The indigenous Kavach anti-train collision system has been developed by the Research Designs and Standards Organisation (RDSO).The system can automatically apply brakes in case of an emergency when a train driver or loco pilot fails to respond in time.
According to a PTI report, the Kavach system was installed on a semi-high-speed engine, WAP-5 under the supervision of Kush Gupta, Deputy Chief Signal and Telecommunication Engineer at North Central Railway. On January 19, the engine was tested on the Palwal-Mathura section, reaching a speed of 160 kmph, according to Prashashti Srivastava, PRO of Agra Rail Division.
Srivastava explained that the locomotive’s driver was instructed not to apply brakes upon encountering a red signal. Our aim was to assess whether Kavach would autonomously apply brakes, bringing the train to a stop before the signal, she was quoted as saying.
The trial aimed to test if the Kavach system would apply brakes on its own and bring the train to a halt before a red signal. The locomotive stopped 30 meters before the signal, demonstrating the effectiveness of the Kavach system.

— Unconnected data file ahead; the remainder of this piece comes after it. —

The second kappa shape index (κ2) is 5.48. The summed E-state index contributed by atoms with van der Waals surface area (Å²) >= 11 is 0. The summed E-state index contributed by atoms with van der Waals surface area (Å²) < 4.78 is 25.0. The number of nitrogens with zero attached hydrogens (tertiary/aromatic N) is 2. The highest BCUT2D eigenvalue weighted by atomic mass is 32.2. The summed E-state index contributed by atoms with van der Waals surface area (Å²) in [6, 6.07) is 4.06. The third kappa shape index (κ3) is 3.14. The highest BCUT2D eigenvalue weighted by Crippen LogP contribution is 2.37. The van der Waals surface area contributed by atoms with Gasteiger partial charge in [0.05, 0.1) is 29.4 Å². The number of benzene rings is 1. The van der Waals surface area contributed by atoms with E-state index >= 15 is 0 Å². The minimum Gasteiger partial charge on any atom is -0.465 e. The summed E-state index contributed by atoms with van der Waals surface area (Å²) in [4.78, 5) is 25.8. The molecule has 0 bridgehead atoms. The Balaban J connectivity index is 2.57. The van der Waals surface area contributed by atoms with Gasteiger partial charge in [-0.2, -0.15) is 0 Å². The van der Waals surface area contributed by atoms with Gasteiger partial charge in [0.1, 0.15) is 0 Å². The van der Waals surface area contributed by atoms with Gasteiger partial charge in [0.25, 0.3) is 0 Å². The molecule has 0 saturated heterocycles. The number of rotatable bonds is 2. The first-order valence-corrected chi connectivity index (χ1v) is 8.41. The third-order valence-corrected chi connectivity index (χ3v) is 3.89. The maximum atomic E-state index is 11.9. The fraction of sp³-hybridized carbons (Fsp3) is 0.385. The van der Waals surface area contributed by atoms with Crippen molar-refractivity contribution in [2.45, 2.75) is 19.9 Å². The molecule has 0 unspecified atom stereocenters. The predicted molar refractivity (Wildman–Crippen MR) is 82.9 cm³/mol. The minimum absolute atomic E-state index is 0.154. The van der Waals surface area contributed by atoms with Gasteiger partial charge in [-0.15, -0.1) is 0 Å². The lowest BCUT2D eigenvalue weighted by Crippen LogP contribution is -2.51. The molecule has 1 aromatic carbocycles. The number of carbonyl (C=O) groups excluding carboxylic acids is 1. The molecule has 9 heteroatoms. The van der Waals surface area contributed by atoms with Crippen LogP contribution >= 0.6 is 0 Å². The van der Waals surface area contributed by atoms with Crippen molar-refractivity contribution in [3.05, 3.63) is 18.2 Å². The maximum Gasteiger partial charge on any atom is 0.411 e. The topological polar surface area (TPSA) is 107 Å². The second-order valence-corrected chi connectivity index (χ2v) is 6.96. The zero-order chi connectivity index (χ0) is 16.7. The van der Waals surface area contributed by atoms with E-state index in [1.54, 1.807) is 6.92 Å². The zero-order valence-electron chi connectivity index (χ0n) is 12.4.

The Indian Railways is in the process of implementing the Kavach system across its network to enhance operational safety. WAP-5 locomotives, capable of pulling passenger coaches at 160 kmph, are currently being used for the trial. The trial will soon be repeated on a locomotive with passenger coaches. WAP-5 locomotives are used in premium trains such as Shatabdi and Gatimaan Express.
The Agra Division has developed a complete Kavach network on the 80-km stretch between Mathura (excluding station) and Palwal, including the placement of RFID tags on railway tracks and the installation of stationary Kavach units at various locations.
According to RDSO officials, the Delhi-Agra stretch is the only part of the rail network where trains can run at a maximum speed of 160 kmph. Trains on all other sections in India have a maximum speed of 130 kmph.
The Kavach system is already functional in three sections on a 1,465-km route and in 139 locomotives in South Central Railway. However, trials at speeds above 130 kmph are necessary as the Indian Railways looks to introduce semi-high speed trains.
The Kavach system not only helps loco pilots avoid signal passing and overspeeding but also enhances safety and efficiency during inclement weather conditions.